Benefits of Minimally Invasive Treatments
By using minimally invasive treatments, the Andrews Institute offers our patients many benefits over traditional surgeries.
Minimally invasive orthopaedic surgery benefits:
- Significantly less post-operative pain
- Less damage to tissue
- Reduced recovery time
- Faster return to normal activities
- Less scarring
- Very small "keyhole" incisions or greatly reduced incision size
- Some procedures can be performed on an outpatient basis, requiring no overnight stay in the hospital
- Most arthroscopic procedures can be performed under local or regional anesthesia (blocks), requiring only sedation. This results in less side effects and post-operative pain compared to traditional general anesthesia.
Minimally Invasive Treatments cause less post-operative pain and discomfort. Studies have shown that patients undergoing Minimally Invasive procedures report less pain and require smaller doses of pain relievers than patients undergoing traditional surgeries.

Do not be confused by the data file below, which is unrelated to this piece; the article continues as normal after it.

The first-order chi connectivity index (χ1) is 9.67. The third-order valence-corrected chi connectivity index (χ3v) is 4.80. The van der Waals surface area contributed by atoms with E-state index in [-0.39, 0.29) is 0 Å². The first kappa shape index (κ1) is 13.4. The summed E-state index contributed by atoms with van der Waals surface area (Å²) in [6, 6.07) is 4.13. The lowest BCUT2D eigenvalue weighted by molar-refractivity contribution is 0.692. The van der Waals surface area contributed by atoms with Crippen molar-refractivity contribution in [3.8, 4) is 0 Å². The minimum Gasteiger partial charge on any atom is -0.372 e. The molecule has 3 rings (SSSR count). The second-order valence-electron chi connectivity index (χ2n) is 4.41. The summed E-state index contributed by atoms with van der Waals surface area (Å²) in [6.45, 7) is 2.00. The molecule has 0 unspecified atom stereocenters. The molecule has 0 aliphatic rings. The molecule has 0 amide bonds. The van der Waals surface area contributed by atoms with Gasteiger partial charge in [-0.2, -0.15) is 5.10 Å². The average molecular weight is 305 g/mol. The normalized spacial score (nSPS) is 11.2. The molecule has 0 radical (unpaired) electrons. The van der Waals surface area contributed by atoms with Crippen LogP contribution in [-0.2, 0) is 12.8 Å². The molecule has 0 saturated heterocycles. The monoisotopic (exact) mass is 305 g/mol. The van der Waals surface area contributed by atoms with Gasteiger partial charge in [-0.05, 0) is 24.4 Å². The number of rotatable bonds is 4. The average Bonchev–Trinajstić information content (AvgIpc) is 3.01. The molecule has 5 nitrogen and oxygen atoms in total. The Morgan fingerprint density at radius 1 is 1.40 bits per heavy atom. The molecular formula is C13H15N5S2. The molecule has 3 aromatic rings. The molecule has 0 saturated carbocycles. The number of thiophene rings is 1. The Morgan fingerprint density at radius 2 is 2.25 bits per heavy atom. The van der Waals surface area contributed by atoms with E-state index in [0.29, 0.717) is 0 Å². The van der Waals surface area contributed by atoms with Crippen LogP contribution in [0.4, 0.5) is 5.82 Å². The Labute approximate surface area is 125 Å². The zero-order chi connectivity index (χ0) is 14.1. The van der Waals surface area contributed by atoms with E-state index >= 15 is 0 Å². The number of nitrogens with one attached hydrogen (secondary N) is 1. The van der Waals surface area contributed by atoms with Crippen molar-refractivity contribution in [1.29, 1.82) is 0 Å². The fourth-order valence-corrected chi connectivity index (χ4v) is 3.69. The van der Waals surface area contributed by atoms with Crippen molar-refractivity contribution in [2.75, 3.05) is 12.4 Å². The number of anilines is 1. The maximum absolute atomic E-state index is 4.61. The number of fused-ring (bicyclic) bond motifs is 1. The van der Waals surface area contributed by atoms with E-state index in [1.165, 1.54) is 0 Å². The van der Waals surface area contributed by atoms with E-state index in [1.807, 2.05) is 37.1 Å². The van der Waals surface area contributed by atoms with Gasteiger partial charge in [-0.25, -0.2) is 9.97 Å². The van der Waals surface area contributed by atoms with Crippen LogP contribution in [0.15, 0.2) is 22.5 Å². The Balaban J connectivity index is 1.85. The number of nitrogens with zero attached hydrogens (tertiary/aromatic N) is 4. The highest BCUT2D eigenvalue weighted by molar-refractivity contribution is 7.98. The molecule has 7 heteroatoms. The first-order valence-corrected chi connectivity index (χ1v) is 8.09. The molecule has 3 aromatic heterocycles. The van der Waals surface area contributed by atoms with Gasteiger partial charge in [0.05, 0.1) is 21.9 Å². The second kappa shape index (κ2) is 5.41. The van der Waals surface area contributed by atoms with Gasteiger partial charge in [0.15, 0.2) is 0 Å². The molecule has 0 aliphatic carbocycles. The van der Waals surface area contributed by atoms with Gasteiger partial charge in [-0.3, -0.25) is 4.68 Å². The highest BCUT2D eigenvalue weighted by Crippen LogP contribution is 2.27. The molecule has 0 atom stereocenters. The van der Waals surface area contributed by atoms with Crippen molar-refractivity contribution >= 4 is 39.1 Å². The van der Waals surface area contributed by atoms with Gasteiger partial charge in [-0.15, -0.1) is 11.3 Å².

Quicker Outpatient Stays
Patients who undergo Minimally Invasive Treatments are usually able to go home sooner. And, in many cases, the patient is able to return to normal activities and work more quickly.
Minimally Invasive Treatments require smaller incisions – which means smaller, less noticeable scars. The scars that do form as a result of Minimally Invasive Treatments typically have a less jagged edge – giving them a more appealing look.
Less Injury to Tissue
Most traditional surgeries require a long incision. This incision usually has to be made through muscle. Muscle needs a significant time to heal after surgery. Because there are no long incisions in Minimally Invasive Surgery, surgeons often do not have to cut through muscles to complete the procedure – leading to less tissue damage and quicker recovery.
Higher Accuracy Rate
A higher accuracy rate for most procedures. Because Minimally Invasive Procedures use video-assisted equipment, the surgeon has better visualization and magnification of internal organs and structure. For patients, this translates into a more accurate and definitive procedure.